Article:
Identifying specific targets to control macrophage infiltration of tumors
PhD thesis committee
- Dr. Hélène Moreau – Rapporteur – Institut Curie, Paris
- Dr. Guillaume Montagnac – Rapporteur – Institut Gustave Roussy, Paris
- Dr. Olivier Destaing – Rapporteur – Institut pour l’avancée des biosciences centre de recherche UGA, Grenoble
- Pr. Christel Lutz – Examiner - Institut de Pharmacologie et de Biologie Structurale
- Dr. Véronique Le Cabec – PhD supervisor – Institut de Pharmacologie et de Biologie Structurale
- Dr. Frédéric Lagarrigue – PhD co-supervisor - Institut de Pharmacologie et de Biologie Structurale
- Dr. Arnaud Labrousse – Tutor - Institut de Pharmacologie et de Biologie Structurale
Macrophages are innate immune cells capable of infiltrating all tissues of the body. In the case of solid cancers, macrophages are massively recruited into the tumour. Their abundance in the tumour microenvironment is a factor of poor prognosis because they promote tumour growth, neo-angiogenesis, chemoresistance and the development of metastases. Therefore, controlling macrophage infiltration in tumours is a therapeutic challenge. Previous studies have revealed that macrophages adapt their mode of migration to the physical properties of the extracellular matrix. Like other leukocytes, they use the amoeboid mode of migration to infiltrate soft or inflamed tissues. In sharp contrast, they use mesenchymal migration to infiltrate dense tumours in an integrin-dependent manner. To date, there are no specific inhibitors of mesenchymal migration.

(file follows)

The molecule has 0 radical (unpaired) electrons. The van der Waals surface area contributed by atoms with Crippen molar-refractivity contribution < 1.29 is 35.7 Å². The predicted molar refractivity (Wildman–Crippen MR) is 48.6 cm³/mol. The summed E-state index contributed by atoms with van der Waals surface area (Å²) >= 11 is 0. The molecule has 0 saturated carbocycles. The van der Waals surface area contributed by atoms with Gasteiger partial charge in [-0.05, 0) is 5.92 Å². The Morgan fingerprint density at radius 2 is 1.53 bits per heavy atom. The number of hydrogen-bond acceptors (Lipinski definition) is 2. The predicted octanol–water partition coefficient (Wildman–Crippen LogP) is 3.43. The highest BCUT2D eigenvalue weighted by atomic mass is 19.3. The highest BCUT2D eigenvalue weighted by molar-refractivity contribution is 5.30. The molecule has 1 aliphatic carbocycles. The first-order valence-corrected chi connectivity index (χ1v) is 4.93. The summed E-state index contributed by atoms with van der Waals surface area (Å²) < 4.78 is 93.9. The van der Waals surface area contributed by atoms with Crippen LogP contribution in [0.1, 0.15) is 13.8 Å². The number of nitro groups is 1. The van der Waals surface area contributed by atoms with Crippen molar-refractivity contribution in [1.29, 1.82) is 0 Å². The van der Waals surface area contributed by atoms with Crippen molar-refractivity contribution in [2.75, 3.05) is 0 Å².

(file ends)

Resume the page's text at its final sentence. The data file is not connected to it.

- Here, we developed and performed a pan-genomic CRISPR/Cas9 screen to identify the molecular players in mesenchymal migration. This screen enabled us to identify 94 potential effectors of this migration mode. Among these effectors, we identified regulators of integrin activity and were able to demonstrate the signalling pathway used by macrophages to regulate their activity during migration.
- This work opens the way to identifying relevant targets for specifically blocking TAM recruitment while maintaining an effective immune response.